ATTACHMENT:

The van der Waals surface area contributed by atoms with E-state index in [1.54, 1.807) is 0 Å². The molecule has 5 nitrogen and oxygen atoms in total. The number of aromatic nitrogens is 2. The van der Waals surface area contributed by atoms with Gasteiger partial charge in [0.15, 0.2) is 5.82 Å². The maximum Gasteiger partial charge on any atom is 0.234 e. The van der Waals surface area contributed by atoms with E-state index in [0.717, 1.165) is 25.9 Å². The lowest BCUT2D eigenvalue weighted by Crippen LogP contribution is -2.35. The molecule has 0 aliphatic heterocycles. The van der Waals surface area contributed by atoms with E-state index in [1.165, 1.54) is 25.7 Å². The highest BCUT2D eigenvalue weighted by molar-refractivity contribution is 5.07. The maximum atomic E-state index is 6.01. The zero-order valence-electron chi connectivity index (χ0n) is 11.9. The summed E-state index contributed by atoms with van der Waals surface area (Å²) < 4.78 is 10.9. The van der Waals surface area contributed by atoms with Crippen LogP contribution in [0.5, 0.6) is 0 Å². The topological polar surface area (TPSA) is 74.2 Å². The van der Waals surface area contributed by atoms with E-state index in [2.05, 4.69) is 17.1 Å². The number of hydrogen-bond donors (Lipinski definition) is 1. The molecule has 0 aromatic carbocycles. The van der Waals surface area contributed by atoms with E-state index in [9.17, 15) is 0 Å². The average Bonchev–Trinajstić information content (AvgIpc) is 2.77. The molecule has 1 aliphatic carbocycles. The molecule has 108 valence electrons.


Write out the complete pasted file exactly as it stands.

The van der Waals surface area contributed by atoms with E-state index in [1.54, 1.807) is 0 Å². The molecule has 5 nitrogen and oxygen atoms in total. The number of aromatic nitrogens is 2. The van der Waals surface area contributed by atoms with Gasteiger partial charge in [0.15, 0.2) is 5.82 Å². The maximum Gasteiger partial charge on any atom is 0.234 e. The van der Waals surface area contributed by atoms with E-state index in [0.717, 1.165) is 25.9 Å². The lowest BCUT2D eigenvalue weighted by Crippen LogP contribution is -2.35. The molecule has 0 aliphatic heterocycles. The van der Waals surface area contributed by atoms with E-state index in [1.165, 1.54) is 25.7 Å². The highest BCUT2D eigenvalue weighted by molar-refractivity contribution is 5.07. The maximum atomic E-state index is 6.01. The zero-order valence-electron chi connectivity index (χ0n) is 11.9. The summed E-state index contributed by atoms with van der Waals surface area (Å²) < 4.78 is 10.9. The van der Waals surface area contributed by atoms with Crippen LogP contribution in [0.5, 0.6) is 0 Å². The topological polar surface area (TPSA) is 74.2 Å². The van der Waals surface area contributed by atoms with E-state index in [2.05, 4.69) is 17.1 Å². The number of hydrogen-bond donors (Lipinski definition) is 1. The molecule has 0 aromatic carbocycles. The van der Waals surface area contributed by atoms with E-state index in [9.17, 15) is 0 Å². The average Bonchev–Trinajstić information content (AvgIpc) is 2.77. The molecule has 1 aliphatic carbocycles. The molecule has 108 valence electrons.